|Cortaderia selloana in Virginia |
The use of ornamental grasses has been growing rapidly since the 1970s, when Cortaderia selloana (pampas grass) and Festuca glauca (blue fescue) were the only well known ornamental grasses sold in West Coast retail stores.
It's a different situation today, with ornamental grasses gracing many residential and commercial areas, and even having their own sections in gardening stores.
But look closely at the selection in many stores and you'll come to realize that many (if not most) of the ornamental grasses are not native to the region in which they are being sold.
|Huge Cortaderia selloana on sidewalks in Virginia |
Unfortunately, many people select ornamental grasses without any consideration about their potential for harming the environment, and the horticultural industry itself may exacerbate the problem by continuing to sell plants that have been proven to be invasive. This lack of awareness extends to even reputable botanical gardens and arboretum, and I have repeatedly seen some institutions make heavy use of ornamental grasses like Miscanthus sinensis. Granted, these non-native grasses are often beautiful, but this dependence on such cultivars creates problems due to the potential invasiveness of the species.
|Escaped Cortaderia selloana in Florida|
It's not all black and white though. What may be invasive in one region, might be relatively benign in another clime. For example, Imperata cylindrica is one of the most invasive grass in many subtropical and tropical areas in the world, but a red cultivar (called Japanese Blood Grass) is relatively harmless in colder areas, even though it can allegedly revert to an all-green invasive form when grown in a more suitable climate.
|Large Miscanthus sinensis in parking lot of suburban strip mall in NJ|
However, a species that may at first seem non-invasive can become invasive over time. This might have been the case with the popular Cortaderia selloana (pampas grass) from South America.
|Escaped Miscanthus sinensis at forest edge in NJ|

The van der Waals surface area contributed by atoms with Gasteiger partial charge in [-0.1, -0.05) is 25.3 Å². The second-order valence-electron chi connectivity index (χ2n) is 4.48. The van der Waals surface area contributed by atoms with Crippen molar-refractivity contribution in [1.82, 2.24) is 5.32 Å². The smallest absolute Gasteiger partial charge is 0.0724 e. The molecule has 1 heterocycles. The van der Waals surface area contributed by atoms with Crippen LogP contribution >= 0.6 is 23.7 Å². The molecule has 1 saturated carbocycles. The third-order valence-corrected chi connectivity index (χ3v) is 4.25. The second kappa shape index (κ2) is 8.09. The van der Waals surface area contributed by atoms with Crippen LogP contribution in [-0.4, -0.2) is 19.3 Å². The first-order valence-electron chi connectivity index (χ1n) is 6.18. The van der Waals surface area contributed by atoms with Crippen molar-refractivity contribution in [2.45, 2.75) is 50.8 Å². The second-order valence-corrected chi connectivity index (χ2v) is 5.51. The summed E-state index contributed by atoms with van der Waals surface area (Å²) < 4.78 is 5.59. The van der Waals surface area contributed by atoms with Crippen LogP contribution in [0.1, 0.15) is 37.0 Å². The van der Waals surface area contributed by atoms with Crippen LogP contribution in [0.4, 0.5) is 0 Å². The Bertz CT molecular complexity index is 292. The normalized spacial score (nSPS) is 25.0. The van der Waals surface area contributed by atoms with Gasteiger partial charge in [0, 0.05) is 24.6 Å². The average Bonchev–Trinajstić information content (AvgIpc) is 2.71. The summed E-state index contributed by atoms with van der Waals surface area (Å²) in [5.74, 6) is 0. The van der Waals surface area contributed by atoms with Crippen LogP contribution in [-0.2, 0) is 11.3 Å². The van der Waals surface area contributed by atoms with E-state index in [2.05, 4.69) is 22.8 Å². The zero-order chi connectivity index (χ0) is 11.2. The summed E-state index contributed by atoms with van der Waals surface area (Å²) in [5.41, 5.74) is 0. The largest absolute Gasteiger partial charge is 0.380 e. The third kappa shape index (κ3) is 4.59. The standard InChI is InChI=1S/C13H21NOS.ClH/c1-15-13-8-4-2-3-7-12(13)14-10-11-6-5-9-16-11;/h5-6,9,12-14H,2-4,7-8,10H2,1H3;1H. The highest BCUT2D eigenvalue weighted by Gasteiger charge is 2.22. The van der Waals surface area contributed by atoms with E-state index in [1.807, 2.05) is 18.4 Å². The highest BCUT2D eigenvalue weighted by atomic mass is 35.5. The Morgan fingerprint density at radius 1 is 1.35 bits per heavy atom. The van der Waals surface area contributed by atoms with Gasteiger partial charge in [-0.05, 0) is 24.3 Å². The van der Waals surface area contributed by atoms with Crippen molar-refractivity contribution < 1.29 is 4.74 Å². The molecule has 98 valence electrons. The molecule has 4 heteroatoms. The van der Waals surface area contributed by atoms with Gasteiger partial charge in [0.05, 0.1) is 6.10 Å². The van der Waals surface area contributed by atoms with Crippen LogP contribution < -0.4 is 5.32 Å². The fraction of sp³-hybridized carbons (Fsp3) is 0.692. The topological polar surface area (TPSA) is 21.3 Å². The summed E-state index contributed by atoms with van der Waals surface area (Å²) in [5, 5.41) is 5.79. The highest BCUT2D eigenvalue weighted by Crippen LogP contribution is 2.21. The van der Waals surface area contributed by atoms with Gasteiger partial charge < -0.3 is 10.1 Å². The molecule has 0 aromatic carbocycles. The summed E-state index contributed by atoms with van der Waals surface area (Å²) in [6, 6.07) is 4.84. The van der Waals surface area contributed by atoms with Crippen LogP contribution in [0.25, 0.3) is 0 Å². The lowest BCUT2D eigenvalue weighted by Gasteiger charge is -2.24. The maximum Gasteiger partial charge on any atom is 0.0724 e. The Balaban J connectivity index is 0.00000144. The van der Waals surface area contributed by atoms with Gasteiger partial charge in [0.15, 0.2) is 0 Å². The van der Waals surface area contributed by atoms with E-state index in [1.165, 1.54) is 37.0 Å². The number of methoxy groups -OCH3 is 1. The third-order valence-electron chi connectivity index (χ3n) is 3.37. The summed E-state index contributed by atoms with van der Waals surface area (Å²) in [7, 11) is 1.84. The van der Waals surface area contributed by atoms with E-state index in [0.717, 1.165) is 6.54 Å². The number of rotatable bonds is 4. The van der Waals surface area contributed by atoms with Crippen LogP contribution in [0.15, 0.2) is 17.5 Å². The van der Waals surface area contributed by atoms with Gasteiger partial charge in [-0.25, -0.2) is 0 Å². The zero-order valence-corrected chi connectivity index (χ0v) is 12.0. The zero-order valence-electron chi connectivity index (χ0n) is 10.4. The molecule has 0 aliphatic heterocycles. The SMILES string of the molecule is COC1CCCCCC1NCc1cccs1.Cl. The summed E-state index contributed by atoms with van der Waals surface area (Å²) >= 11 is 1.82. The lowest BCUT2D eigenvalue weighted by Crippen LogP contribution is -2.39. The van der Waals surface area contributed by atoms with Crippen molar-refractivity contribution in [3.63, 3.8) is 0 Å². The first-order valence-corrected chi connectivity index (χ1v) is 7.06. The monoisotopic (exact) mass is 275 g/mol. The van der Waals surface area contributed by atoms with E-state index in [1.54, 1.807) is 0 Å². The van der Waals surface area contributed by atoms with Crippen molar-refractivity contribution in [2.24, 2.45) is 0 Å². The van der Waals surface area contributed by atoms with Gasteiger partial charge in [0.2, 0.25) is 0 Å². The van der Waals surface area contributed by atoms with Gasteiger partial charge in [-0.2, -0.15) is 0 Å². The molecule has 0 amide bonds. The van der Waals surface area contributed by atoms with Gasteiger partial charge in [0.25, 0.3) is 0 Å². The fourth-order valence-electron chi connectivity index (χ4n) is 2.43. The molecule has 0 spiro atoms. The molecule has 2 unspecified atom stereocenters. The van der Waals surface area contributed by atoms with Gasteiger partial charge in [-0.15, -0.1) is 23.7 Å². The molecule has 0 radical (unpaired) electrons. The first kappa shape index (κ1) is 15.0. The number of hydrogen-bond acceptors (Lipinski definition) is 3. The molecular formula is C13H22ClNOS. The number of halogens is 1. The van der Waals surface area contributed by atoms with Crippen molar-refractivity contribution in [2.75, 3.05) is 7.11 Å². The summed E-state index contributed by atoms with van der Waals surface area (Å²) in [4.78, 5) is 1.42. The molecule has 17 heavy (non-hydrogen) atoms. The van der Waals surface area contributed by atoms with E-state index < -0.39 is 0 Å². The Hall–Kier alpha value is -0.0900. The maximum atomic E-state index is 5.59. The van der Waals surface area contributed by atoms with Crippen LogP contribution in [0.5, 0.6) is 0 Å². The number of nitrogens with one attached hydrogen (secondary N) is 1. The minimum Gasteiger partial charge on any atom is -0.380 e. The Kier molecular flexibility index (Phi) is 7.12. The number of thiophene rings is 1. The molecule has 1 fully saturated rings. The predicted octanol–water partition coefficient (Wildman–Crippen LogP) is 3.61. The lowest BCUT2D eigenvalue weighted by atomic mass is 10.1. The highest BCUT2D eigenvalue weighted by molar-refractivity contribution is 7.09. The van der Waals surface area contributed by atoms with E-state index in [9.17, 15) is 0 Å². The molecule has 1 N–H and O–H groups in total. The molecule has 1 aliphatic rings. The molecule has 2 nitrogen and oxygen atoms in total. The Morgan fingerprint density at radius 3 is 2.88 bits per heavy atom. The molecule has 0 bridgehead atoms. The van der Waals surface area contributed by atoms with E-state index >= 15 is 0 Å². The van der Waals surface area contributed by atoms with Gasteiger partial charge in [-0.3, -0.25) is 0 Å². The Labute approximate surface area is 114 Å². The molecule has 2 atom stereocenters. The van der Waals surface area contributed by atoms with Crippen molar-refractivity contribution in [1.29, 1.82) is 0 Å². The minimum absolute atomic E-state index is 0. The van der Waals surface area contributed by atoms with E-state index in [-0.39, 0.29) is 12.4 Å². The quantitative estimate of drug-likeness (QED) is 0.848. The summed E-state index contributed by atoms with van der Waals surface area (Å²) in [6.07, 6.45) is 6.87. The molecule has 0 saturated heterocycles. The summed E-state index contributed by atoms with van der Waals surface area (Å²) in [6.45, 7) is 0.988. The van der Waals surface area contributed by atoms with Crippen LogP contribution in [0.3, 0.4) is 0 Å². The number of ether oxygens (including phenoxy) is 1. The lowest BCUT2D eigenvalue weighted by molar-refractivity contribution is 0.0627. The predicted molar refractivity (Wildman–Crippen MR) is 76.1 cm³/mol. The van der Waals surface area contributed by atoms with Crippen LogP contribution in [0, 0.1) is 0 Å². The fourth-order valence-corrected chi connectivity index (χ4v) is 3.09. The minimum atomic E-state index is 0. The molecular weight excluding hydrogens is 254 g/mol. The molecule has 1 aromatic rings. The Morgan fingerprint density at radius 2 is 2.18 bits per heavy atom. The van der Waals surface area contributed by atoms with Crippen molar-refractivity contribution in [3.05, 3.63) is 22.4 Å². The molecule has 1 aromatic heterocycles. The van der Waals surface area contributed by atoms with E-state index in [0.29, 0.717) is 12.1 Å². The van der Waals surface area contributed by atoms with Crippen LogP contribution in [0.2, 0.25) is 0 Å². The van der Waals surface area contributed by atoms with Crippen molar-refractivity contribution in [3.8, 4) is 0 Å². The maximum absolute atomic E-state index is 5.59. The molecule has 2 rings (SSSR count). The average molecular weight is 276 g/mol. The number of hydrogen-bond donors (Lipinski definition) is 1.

This species became very popular in the late 19th century, with society becoming enamored of the large pure white inflorescence and using it almost everywhere. At one point, half a million of the plumes were being sold yearly. But for decades, the invasive nature of C. selloana seems to have been overshadowed by a close relative. C. jubata. In fact, even in the 1970s, researchers reported most of the infestations they found were of C. jubata, and non-cultivated C. selloana did not exist far from human habitation. This seems to have changed by the 1990s, when new surveys showed that C. selloana had become the more invasive of the two, with outcrossing populations found in many different native habitats. Even the morphology of these populations had changed, with the pure white plumes becoming darker.
|Arundo donax in an arboretum in NJ|
There are sterile options when it comes to non-native ornamental grasses, including hybrids of M. sinensis. These can be a way out of the trap of desiring particular grasses that have the potential to be invasive, although consumers have to do their research before buying such species.
In the end, there are several possible solutions to the problem of invasive ornamental grasses:
- Make it illegal for the retail industry to sell invasive species, and enforce the law.
- If possible, sell sterile cultivars of any non-native species.
- Continue to inform people about the problems associated with non-native ornamentals, even those that do not seem to be currently invasive.
- Promote the use of native ornamental grasses, such as Panicum virgatum, Schizachyrium scoparium, and Andropogon gerardii cultivars. Emphasize not only the environmental reasons for using these, but also their beauty and adaptability.
Only through the rigorous implementation of all these will we be able to make sure we continue to protect the integrity and beauty of our native habitats.
|Cortaderia selloana in North Carolina parking lots|
Lambrinos, JG (2004). A tale of two invaders. The dynamic history of pampas grass and jubata grass in California. Cal-IPC News. Vol. 12, Nos. 3/4
Been studying invasive species in my area for more than 30 years now...the short generation time and ability to survive in any environment, coupled with an ability to spread by asexual means or wind dispersed massive amounts of seed makes for a problem. I am finding dandelions with leaves 2' long in shady areas along a brook. Knapweed the same thing. The grass takeover and spread of the clovers are truly astonishing. I think your urgent appeal to "circle the wagons" is entirely appropriate. We need people who are passionate about plants who can grow them...because THIS is the Anthropocene.ReplyDelete
It's extremely difficult to get big box stores to keep from selling invasives, especially those like Miscanthus sinensis and Cortaderia selloana (Pampas grass) that are quite gorgeous. Interestingly enough in FL I don't see much C. selloana in stores, which leads me to believe it has been banned there.Delete